I returned from the TABS Annual Conference in Boston two days ago, and I’m still ruminating on it. TABS is the professional association of boarding schools, and my school typically sends a cohort to the conference every three years. Therefore, the last time I attended was in 2014. (You can read about that experience, which was defined by our participation in the street protests, here.) I wasn’t sure that I wanted to attend this year, since I’m a Connected Educator and believe that the best professional development happens on Twitter, but then I learned that Grant Lichtman was leading an all-day preconference workshop, and I knew I had to go.
Grant Lichtman‘s thinking on school change and the forces threatening independent schools was a key ingredient in my work on the Adaptability Project two years ago, and a recent video I had seen of him talking about where our industry will be in 25 years really grabbed my attention. (A lot of my affection for Lichtman’s work is confirmation bias: I have similar, pessimistic ideas about what the future holds for independent schools.) Lichtman argues that in 25 years, independent schools will fall into one of three categories:
- Doing great as a result of insulation from market forces due to financial independence, reputation, brand, etc. (e.g. schools with $1 billion endowments today.)
- Surviving because of distinctive programming that sets them apart.
- On life support/dying/dead.
Schools that know that they aren’t in the first category (and among boarding schools, there are only about a dozen that should feel confident that they are) should take heed! We must start laying the strategic groundwork to be among the schools in the second category, or else discover (too late) that we are in the third.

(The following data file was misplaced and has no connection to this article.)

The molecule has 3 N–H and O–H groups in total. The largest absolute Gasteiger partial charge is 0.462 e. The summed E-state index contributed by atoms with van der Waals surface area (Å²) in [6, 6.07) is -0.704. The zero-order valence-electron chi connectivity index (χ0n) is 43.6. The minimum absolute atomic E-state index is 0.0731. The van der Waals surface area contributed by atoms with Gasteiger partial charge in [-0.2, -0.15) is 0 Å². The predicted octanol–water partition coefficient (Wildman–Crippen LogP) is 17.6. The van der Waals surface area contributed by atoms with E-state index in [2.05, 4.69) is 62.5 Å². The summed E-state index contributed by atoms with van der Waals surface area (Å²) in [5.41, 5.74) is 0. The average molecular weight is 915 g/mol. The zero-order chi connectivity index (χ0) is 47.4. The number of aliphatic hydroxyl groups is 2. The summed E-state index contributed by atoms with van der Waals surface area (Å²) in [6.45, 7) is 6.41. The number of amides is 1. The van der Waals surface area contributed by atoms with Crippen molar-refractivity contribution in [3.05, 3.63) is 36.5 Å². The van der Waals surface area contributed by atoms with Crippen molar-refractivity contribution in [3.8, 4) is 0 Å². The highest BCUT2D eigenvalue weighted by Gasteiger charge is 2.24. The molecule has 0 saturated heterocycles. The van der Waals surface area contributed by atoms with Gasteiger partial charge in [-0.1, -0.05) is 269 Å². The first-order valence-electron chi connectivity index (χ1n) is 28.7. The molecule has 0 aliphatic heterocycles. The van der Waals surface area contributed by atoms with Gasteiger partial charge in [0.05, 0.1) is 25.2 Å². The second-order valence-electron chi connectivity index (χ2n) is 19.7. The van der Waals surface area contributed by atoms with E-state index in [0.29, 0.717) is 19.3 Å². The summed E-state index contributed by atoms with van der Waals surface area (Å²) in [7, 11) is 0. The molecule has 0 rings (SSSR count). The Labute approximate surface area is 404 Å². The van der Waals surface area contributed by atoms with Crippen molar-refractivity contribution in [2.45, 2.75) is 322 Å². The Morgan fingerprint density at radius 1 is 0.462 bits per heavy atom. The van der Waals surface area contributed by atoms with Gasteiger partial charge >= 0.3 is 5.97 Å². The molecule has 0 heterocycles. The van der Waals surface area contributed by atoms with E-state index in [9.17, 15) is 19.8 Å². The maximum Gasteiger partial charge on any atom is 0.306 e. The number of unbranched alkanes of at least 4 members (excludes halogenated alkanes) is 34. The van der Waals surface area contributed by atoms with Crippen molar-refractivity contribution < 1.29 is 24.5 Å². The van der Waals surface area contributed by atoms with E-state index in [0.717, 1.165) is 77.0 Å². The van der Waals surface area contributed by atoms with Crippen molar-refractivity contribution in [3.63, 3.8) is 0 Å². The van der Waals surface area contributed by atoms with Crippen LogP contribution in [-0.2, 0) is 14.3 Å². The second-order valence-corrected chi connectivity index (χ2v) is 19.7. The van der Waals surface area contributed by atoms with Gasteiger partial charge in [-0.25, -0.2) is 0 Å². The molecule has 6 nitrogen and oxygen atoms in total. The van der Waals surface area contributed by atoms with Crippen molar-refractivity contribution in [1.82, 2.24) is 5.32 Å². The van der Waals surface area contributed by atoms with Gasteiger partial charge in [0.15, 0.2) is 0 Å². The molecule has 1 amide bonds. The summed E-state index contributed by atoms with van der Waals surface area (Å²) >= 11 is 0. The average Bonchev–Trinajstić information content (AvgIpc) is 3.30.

Lichtman also puts forward some techno-futurist prognostications that I am not sure that I buy. He argues that we are moving towards a future version of the internet called the cognitosphere, and we should be preparing for that shift by changing our mindsets as schools in the direction of information creation. I haven’t spoken to the experts that Lichtman has spoken to that lead him to this conclusion, so I don’t feel qualified to offer much analysis. But Lichtman stressed the importance of A.I. and V.R. in the school landscape of the future, and I’m the dude who created a chatbot for his office about 15 months ago. We should be doing more to work with A.I. and V.R. technology as it exists right now.
Lichtman’s prescription for rising to the challenges of the future is strategic planning using a design thinking process, stressing a time horizon much longer than the usual five years. My school is about to launch its strategic process in earnest, so this was a very useful session for me.
The other session that resonated with me was led by Greg Martin of the Perkiomen School. Martin was sharing his PhD research regarding the “triple threat” faculty model used by boarding schools. In brief, our schools ask many employees to teach academic classes, coach one or more sports, and do dorm duty caring for the students at night and on weekends. As Martin explained in the session he led, we have collectively felt like this model has been under threat of extinction for decades (back to the 1980s at least), but actual boarding school people continue to have faith in the model and believe that it is sustainable. Martin had senior administrators from three schools (Peddie, Perkiomen, and Holderness) serving as a panel to share their experiences/views on the topic, and all three were wonderful to listen to. What I really loved was Martin and the panel’s takeaway: Our schools should be trumpeting the triple threat model as something that makes us distinctive and generates value, not retreating/apologizing for it. I left the session reminded of the ways in which I am fortunate to work where I do. We have already made a number of adjustments over the years to maintain the triple threat model but to also give flexibility to our faculty to account for their age/family need/talents, etc.